The first Saturday in September each year is International Vulture Awareness Day. Vultures are an ecologically vital group of birds that face a range of threats in many areas that they occur. Populations of many species are under pressure and some species are facing extinction. The International Vulture Awareness Day has grown from Vulture Awareness Days run by the Birds of Prey Programme of the Endangered Wildlife Trust in South Africa and the Hawk Conservancy Trust in England, who decided to work together and expand the initiative into an international event. It is now recognised that a co-ordinated international day will publicise the conservation of vultures to a wider audience and highlight the important work being carried out by the world’s vulture conservationists.

 On the first Saturday in September, the aim is for each participating organisation to carry out their own activities that highlight vulture conservation and awareness. These misunderstood birds are extremely important members of an ecosystem – flying in from huge distances to pick decaying carcasses clean, thereby helping to prevent disease outbreaks. A world without vultures would be a foul-smelling place filled with disease and rotting carcasses across our landscape. This clean-up crew essentially helps to maintain the functioning and health of an ecosystem. Vultures are equipped with a digestive system that contains special acids that are able to dissolve anthrax, botulism and even cholera bacteria. The excess rotting carcasses can result in an increase of scavenging carnivores, both wild and feral, which lead to further consequences caused by an imbalance in the system and the spread of other harmful diseases like rabies.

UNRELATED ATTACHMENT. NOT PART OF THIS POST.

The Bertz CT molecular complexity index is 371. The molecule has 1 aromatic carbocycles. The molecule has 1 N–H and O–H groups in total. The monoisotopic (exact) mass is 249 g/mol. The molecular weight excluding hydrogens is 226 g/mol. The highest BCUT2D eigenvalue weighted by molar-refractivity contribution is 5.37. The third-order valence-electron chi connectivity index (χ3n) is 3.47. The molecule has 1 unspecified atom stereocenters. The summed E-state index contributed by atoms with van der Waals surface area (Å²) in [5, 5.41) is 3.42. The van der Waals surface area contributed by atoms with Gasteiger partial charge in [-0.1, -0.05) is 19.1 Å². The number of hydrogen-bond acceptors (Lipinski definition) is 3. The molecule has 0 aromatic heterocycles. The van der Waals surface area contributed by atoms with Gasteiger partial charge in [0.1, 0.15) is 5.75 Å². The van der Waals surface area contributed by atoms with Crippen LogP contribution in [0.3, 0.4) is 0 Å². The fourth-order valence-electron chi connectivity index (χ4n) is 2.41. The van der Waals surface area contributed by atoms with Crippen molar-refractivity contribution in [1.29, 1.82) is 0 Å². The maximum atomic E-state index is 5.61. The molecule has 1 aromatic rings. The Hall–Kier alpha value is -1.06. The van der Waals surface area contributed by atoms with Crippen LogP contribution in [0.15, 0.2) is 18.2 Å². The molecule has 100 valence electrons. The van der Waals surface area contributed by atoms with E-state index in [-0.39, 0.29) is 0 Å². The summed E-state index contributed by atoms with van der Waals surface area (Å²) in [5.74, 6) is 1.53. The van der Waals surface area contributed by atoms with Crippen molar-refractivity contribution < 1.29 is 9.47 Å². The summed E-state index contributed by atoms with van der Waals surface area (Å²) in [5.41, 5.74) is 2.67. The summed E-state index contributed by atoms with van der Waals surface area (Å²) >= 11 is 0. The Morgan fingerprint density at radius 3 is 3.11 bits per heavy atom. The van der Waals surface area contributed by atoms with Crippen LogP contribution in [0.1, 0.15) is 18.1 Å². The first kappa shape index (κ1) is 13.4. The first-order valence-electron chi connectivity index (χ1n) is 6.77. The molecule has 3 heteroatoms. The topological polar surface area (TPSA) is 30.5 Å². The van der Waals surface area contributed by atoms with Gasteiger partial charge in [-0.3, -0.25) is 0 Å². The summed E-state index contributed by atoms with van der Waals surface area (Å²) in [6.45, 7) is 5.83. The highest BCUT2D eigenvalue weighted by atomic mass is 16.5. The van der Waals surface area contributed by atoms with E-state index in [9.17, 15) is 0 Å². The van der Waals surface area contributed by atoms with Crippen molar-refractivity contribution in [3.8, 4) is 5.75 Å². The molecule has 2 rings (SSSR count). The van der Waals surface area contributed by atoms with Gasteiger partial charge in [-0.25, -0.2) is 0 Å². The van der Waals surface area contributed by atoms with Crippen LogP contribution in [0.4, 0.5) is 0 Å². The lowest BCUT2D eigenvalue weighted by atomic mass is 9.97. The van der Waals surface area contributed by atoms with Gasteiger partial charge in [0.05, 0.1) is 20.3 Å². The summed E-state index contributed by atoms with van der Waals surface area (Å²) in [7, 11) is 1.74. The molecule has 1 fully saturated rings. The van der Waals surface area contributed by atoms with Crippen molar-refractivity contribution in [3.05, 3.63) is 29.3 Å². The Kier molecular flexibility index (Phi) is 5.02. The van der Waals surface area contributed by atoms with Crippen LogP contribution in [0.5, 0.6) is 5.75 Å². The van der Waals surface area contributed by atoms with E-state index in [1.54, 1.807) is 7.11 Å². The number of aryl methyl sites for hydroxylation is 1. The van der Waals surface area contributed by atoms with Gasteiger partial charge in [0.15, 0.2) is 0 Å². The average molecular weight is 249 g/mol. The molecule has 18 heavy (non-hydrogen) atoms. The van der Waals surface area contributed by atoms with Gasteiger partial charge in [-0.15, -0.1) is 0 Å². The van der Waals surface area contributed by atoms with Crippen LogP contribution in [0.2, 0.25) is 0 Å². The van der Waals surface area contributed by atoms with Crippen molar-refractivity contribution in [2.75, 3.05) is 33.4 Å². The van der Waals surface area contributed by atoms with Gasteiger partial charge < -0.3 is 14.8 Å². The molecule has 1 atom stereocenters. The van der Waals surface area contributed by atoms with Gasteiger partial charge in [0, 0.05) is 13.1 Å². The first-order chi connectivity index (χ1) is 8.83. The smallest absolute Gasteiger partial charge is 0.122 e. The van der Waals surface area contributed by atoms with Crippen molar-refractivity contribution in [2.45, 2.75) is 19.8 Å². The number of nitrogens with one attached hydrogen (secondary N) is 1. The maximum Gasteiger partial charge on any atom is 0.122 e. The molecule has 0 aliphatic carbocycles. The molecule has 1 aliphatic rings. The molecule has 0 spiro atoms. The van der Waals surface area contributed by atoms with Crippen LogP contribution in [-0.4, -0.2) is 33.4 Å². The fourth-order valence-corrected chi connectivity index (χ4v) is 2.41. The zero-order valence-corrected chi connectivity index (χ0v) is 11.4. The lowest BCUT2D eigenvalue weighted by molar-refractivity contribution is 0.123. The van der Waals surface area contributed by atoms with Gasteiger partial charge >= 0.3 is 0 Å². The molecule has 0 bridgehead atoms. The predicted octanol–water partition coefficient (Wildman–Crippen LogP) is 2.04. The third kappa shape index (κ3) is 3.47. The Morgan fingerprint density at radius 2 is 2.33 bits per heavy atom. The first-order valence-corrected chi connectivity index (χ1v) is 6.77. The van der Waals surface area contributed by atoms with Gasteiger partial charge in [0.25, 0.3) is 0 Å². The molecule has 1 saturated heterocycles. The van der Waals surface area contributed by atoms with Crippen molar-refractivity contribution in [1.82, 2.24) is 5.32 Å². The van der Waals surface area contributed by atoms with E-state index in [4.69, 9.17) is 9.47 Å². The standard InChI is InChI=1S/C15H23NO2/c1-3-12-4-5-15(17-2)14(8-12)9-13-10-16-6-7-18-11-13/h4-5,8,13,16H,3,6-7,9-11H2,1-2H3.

Threats to Vultures

Due to their unique habits, vultures face a multitude of threats, which include direct and indirect poisoning, electrocutions and collisions with energy infrastructure and habitat loss.

 Work Being Done to Save Vultures

Wildlife ACT works closely with partners such as Ezemvelo KZN Wildlife, The Endangered Wildlife Trust, BirdLife SA and the National Department of Environment, Forestry and Fisheries to help protect vultures in South Africa. Annual nest surveys are carried out to monitor breeding success and long-term trends in nesting pair abundance which is used to measure the health of current vulture population.      

 About the Author: Wardah Razzaq is a graduate of environment from University of the Punjab, Lahore. She is an environmentalist by profession and by passion, an environmental and climate change activist, climate reality leader, sustainable development goals advocate (ambassador of sustainability), member of Eco-Club Pakistan and a green blogger. She is envisioned, determined, and committed at raising the awareness among the masses regarding the various environmental issues and about their impacts and solutions and that how they can become the responsible citizens of Pakistan. She loves to write on nature, environment, climate and sustainable development.